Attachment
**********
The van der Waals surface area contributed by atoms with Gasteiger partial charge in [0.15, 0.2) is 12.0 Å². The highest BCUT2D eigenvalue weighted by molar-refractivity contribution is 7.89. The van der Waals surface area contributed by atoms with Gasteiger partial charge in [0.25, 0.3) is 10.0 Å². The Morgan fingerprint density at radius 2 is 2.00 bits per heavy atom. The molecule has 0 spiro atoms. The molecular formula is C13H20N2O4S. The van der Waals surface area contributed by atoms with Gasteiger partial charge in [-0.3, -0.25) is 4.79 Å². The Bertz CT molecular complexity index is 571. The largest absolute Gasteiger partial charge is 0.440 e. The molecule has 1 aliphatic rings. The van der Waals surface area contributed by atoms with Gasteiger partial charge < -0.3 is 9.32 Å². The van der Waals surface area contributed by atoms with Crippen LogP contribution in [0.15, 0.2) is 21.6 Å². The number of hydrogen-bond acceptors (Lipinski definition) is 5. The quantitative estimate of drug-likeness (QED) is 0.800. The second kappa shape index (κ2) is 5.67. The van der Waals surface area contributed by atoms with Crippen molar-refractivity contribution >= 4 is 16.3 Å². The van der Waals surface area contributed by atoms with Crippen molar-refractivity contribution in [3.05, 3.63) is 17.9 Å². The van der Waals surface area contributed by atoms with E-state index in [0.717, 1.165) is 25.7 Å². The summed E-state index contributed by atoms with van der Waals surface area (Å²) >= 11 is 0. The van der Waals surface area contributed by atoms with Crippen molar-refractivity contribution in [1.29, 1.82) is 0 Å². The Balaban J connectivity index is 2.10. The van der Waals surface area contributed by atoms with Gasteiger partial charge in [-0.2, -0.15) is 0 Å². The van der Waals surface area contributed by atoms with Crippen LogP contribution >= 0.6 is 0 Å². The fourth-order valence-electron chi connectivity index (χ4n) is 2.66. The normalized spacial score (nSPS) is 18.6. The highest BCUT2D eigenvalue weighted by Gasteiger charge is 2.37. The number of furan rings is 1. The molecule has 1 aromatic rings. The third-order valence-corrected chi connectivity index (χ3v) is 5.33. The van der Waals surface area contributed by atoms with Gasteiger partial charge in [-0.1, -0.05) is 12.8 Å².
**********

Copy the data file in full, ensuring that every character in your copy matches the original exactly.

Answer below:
The van der Waals surface area contributed by atoms with Gasteiger partial charge in [0.15, 0.2) is 12.0 Å². The highest BCUT2D eigenvalue weighted by molar-refractivity contribution is 7.89. The van der Waals surface area contributed by atoms with Gasteiger partial charge in [0.25, 0.3) is 10.0 Å². The Morgan fingerprint density at radius 2 is 2.00 bits per heavy atom. The molecule has 0 spiro atoms. The molecular formula is C13H20N2O4S. The van der Waals surface area contributed by atoms with Gasteiger partial charge in [-0.3, -0.25) is 4.79 Å². The Bertz CT molecular complexity index is 571. The largest absolute Gasteiger partial charge is 0.440 e. The molecule has 1 aliphatic rings. The van der Waals surface area contributed by atoms with Gasteiger partial charge < -0.3 is 9.32 Å². The van der Waals surface area contributed by atoms with Crippen LogP contribution in [0.15, 0.2) is 21.6 Å². The number of hydrogen-bond acceptors (Lipinski definition) is 5. The quantitative estimate of drug-likeness (QED) is 0.800. The second kappa shape index (κ2) is 5.67. The van der Waals surface area contributed by atoms with Crippen molar-refractivity contribution >= 4 is 16.3 Å². The van der Waals surface area contributed by atoms with Crippen molar-refractivity contribution in [3.05, 3.63) is 17.9 Å². The van der Waals surface area contributed by atoms with E-state index in [0.717, 1.165) is 25.7 Å². The summed E-state index contributed by atoms with van der Waals surface area (Å²) >= 11 is 0. The van der Waals surface area contributed by atoms with Crippen molar-refractivity contribution in [1.29, 1.82) is 0 Å². The Balaban J connectivity index is 2.10. The van der Waals surface area contributed by atoms with Gasteiger partial charge in [-0.2, -0.15) is 0 Å². The van der Waals surface area contributed by atoms with Crippen LogP contribution >= 0.6 is 0 Å². The fourth-order valence-electron chi connectivity index (χ4n) is 2.66. The normalized spacial score (nSPS) is 18.6. The highest BCUT2D eigenvalue weighted by Gasteiger charge is 2.37. The number of furan rings is 1. The molecule has 1 aromatic rings. The third-order valence-corrected chi connectivity index (χ3v) is 5.33. The van der Waals surface area contributed by atoms with Gasteiger partial charge in [-0.1, -0.05) is 12.8 Å².